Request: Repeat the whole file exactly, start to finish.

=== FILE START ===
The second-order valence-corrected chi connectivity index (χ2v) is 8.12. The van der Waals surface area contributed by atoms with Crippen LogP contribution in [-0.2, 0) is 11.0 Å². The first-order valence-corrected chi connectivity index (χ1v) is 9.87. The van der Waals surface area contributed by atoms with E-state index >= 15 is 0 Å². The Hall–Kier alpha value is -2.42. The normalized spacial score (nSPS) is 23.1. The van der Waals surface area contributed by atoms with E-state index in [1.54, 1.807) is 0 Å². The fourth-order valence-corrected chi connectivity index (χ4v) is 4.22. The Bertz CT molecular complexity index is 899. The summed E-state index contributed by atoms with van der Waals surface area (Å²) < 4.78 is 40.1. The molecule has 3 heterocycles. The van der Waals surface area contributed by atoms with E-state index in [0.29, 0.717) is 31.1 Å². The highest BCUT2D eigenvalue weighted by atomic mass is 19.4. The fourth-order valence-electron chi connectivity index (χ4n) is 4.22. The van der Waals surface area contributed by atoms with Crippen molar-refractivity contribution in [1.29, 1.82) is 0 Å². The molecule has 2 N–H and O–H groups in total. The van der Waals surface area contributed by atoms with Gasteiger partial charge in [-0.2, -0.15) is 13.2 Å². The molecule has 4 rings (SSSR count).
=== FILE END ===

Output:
The second-order valence-corrected chi connectivity index (χ2v) is 8.12. The van der Waals surface area contributed by atoms with Crippen LogP contribution in [-0.2, 0) is 11.0 Å². The first-order valence-corrected chi connectivity index (χ1v) is 9.87. The van der Waals surface area contributed by atoms with E-state index >= 15 is 0 Å². The Hall–Kier alpha value is -2.42. The normalized spacial score (nSPS) is 23.1. The van der Waals surface area contributed by atoms with E-state index in [1.54, 1.807) is 0 Å². The fourth-order valence-corrected chi connectivity index (χ4v) is 4.22. The Bertz CT molecular complexity index is 899. The summed E-state index contributed by atoms with van der Waals surface area (Å²) < 4.78 is 40.1. The molecule has 3 heterocycles. The van der Waals surface area contributed by atoms with E-state index in [0.29, 0.717) is 31.1 Å². The highest BCUT2D eigenvalue weighted by atomic mass is 19.4. The fourth-order valence-electron chi connectivity index (χ4n) is 4.22. The van der Waals surface area contributed by atoms with Crippen molar-refractivity contribution in [1.29, 1.82) is 0 Å². The molecule has 2 N–H and O–H groups in total. The van der Waals surface area contributed by atoms with Gasteiger partial charge in [-0.2, -0.15) is 13.2 Å². The molecule has 4 rings (SSSR count).